The government response states that while GDS will monitor and report on compliance with the Directive, the Equalities and Human Rights Commission (EHRC) will undertake enforcement. Additionally, the Minister for the Cabinet Office will be given some enforcement powers. The government claims that this approach “makes sure the process for resolving accessibility concerns is robust.”
The Directive will be implemented on September 23. Deadlines for public sector organisations to comply with the regulations fall at different points during 2019-2021 depending on when content was created.
Read the government’s response in full at the GOV.UK website.
Read Policy Connect’s consultation response in full at the Policy Connect website.
02: On-screen TV guides to become more accessible for people with sight loss
Electronic programme guides used to navigate TV channel menus are set to become easier to use for people with a visual impairment or hearing loss, thanks to a series of new requirements for UK broadcasters.
Organisations using these electronic programme guides (EPGs) must now take the following four steps: provide a text-to-speech function within EPGs; highlight or list separately programmes with audio description or signing; provide a magnification or enlarging function, and; make sure that viewers can switch between default and high-contrast displays.
The new rules, which come into force on July 27, have been set by communications regulator Ofcom, and will affect all EPG providers in the UK, including Sky, Virgin, BT, TalkTalk and EE.
Ofcom has amended its ‘Code on Electronic Programme Guides’ to include the rules, as part of a drive to make EPGs easier to use for people with disabilities.
The move has been informed by a public consultation that ended earlier this year, which asked for views on proposed accessibility changes by Ofcom. Organisations including the BBC, RNIB, the Communication Consumer Panel and the European Guide Dog Federation (EGDF) responded to the consultation with suggestions and feedback on the proposed changes.
In a statement detailing the new rules, Ofcom notes that RNIB, EGDF and a number of individuals said they did not believe that Ofcom’s outline for broadcasters to use “reasonable endeavours” to improve EPG accessibility went far enough, and instead requested “a more prescriptive approach” for delivering accessibility improvements.
To help enforce the new rules, Ofcom will introduce “strengthened reporting practices”, which will require EPG providers to submit an annual report on EPG accessibility and future plans.
Cathy Taylor, Senior Standards Executive at Ofcom, told e-Access Bulletin that the revised code will “also give EPG providers the flexibility to innovate in this area and introduce other equally effective methods to help people with sight impairments navigate TV channels more easily.” Speaking about the consultation process, Taylor said: “It is crucial that we publicly consult on matters of public policy to offer those affected a chance to have their say, and to make sure we ultimately arrive at the right decision.”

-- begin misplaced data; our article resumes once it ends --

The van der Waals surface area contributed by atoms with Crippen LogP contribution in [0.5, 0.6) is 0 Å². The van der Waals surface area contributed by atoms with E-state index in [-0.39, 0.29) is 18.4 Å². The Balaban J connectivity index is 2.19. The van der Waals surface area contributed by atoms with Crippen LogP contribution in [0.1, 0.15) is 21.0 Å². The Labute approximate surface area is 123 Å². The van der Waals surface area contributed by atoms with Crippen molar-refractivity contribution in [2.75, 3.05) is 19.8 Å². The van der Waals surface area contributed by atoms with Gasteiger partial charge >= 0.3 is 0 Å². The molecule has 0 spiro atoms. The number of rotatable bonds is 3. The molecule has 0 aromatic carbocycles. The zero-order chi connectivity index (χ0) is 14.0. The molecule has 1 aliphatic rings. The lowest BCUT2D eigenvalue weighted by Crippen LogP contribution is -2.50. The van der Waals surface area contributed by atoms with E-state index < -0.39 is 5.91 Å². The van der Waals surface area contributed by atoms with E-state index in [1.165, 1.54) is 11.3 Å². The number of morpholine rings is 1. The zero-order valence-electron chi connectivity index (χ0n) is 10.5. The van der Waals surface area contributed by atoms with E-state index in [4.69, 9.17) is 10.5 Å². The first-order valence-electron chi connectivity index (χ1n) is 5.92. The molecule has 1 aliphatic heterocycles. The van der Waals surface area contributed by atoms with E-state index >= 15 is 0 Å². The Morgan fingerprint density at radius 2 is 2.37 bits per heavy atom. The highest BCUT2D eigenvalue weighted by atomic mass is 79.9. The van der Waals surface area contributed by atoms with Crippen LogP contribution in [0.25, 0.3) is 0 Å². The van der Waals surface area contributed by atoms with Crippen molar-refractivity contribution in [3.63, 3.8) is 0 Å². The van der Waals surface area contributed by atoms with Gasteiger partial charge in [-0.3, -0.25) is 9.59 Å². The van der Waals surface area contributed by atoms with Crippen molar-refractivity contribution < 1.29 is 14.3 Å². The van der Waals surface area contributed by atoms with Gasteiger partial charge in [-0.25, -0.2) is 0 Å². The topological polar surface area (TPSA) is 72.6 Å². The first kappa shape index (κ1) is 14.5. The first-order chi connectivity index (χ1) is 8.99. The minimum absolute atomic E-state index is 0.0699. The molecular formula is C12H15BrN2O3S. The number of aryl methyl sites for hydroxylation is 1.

Ofcom also notes on its website that it is supporting a national campaign run by major broadcasters to improve public awareness of audio description. The campaign will run until September 9 and is being highlighted by promotional adverts aired by Virgin, Sky, BBC, Channel 4, ITV and other broadcasters.
Find out more about the EPG accessibility changes at Ofcom’s website.
Read Ofcom’s full statement on EPG accessibility in PDF or rich text.
03: Virtual reality immersing young people in the world of work
A series of virtual reality (VR) simulations are helping young people with learning impairments in Australia to prepare for employment.
The training simulations are run on the Oculus Rift VR headset and are part of a ‘Virtual Learning Environment’ project by disability charity the Endeavour Foundation, originally developed in collaboration with Queensland University of Technology.
Users can experience a range of VR scenarios to build skills for specific jobs, such as barista and warehouse operative.
In addition to employment, other training programmes focus on a variety of real-world situations, such as using an ATM, catching a train and pedestrian safety. The idea behind the project is to let people experience these scenarios in a safe, controlled environment, for users who might otherwise find the situations stressful or overwhelming.
The aim is to build confidence and get the user used to certain environments, so that they feel equipped to deal with the situations later on.